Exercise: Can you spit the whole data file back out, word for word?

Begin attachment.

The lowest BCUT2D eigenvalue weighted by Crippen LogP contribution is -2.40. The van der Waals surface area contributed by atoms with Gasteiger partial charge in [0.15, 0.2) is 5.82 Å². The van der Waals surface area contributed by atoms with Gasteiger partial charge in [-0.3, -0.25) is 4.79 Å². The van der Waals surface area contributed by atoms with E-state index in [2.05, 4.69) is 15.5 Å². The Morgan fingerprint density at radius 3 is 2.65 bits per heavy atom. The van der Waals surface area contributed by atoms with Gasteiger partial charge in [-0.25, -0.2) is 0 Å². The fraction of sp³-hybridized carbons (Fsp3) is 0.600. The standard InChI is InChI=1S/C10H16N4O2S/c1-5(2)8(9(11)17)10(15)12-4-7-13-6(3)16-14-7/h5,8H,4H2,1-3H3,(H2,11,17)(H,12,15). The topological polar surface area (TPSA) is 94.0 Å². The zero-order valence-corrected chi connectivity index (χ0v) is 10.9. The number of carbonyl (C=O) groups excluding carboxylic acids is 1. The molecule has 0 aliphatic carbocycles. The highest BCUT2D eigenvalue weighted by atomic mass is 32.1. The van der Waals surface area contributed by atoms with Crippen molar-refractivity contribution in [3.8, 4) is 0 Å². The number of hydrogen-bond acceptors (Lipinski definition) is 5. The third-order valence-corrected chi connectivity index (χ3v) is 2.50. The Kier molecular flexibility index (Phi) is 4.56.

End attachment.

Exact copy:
The lowest BCUT2D eigenvalue weighted by Crippen LogP contribution is -2.40. The van der Waals surface area contributed by atoms with Gasteiger partial charge in [0.15, 0.2) is 5.82 Å². The van der Waals surface area contributed by atoms with Gasteiger partial charge in [-0.3, -0.25) is 4.79 Å². The van der Waals surface area contributed by atoms with E-state index in [2.05, 4.69) is 15.5 Å². The Morgan fingerprint density at radius 3 is 2.65 bits per heavy atom. The van der Waals surface area contributed by atoms with Gasteiger partial charge in [-0.25, -0.2) is 0 Å². The fraction of sp³-hybridized carbons (Fsp3) is 0.600. The standard InChI is InChI=1S/C10H16N4O2S/c1-5(2)8(9(11)17)10(15)12-4-7-13-6(3)16-14-7/h5,8H,4H2,1-3H3,(H2,11,17)(H,12,15). The topological polar surface area (TPSA) is 94.0 Å². The zero-order valence-corrected chi connectivity index (χ0v) is 10.9. The number of carbonyl (C=O) groups excluding carboxylic acids is 1. The molecule has 0 aliphatic carbocycles. The highest BCUT2D eigenvalue weighted by atomic mass is 32.1. The van der Waals surface area contributed by atoms with Crippen molar-refractivity contribution in [3.8, 4) is 0 Å². The number of hydrogen-bond acceptors (Lipinski definition) is 5. The third-order valence-corrected chi connectivity index (χ3v) is 2.50. The Kier molecular flexibility index (Phi) is 4.56.